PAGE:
Oakland Raiders Continue Forging Path to Prime Playoff Seed with Win on MNF

On two weeks' rest in a quasi-home game against a mediocre-despite-its-record opponent, the Oakland Raiders did not play well Monday night in Mexico City.

Star wide receiver Amari Cooper had just two catches for 14 yards through three quarters. His fellow starting wideout, Michael Crabtree, produced five yards of offense on seven targets. Top back Latavius Murray had just 33 yards on 12 carries. Raiders receivers dropped several Derek Carr passes, and Carr threw a rotten second-half interception.

And yet the Raiders won, 27-20.

Believe it or not, that's a good sign. Because in the past, a performance like this would have inevitably resulted in an Oakland loss. The Raiders hardly won at all between 2003 and 2015, and they almost never won when they underperformed.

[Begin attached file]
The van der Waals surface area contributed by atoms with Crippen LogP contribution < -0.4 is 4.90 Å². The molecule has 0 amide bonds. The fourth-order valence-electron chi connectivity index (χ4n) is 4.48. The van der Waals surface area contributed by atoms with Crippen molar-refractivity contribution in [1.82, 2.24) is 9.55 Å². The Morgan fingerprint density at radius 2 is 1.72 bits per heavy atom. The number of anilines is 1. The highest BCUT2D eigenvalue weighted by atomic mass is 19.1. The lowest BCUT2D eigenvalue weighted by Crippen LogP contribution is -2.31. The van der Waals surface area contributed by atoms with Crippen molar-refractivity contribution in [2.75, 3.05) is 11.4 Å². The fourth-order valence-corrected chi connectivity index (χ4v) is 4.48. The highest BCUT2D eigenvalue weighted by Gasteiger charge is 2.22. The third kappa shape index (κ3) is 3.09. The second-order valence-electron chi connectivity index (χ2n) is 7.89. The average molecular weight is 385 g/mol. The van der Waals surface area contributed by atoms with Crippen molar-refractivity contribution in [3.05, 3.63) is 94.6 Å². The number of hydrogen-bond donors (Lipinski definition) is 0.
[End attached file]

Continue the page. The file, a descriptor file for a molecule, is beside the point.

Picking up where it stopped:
Against the Houston Texans, they underperformed. A team that wins by lighting up the scoreboard—they had scored 30 points or more in each of their last three games, all wins—wasn't crisp or efficient on offense. As a result, it trailed an equally inefficient team by seven points with less than 11 minutes remaining.

In that situation, the 2006 Raiders would have been packing up equipment on the sideline. The 2009 Raiders would have been warming up the buses. The 2012 Raiders would have been texting their wives reminders not to delete that week's episode of Breaking Bad.

Those teams just didn't have it. They didn't possess the talent or the ability to persevere like this one does.

"It wasn't one of our cleaner games in terms of execution throughout, but we showed tremendous grit," Raiders head coach Jack Del Rio said during his postgame press conference. "We got an opportunity late in the game to seize control and did, and made the plays we needed to make to get a hard-earned win."

Don't get me wrong: In order to win in January, the Raiders will need cleaner games. In order to take care of ...

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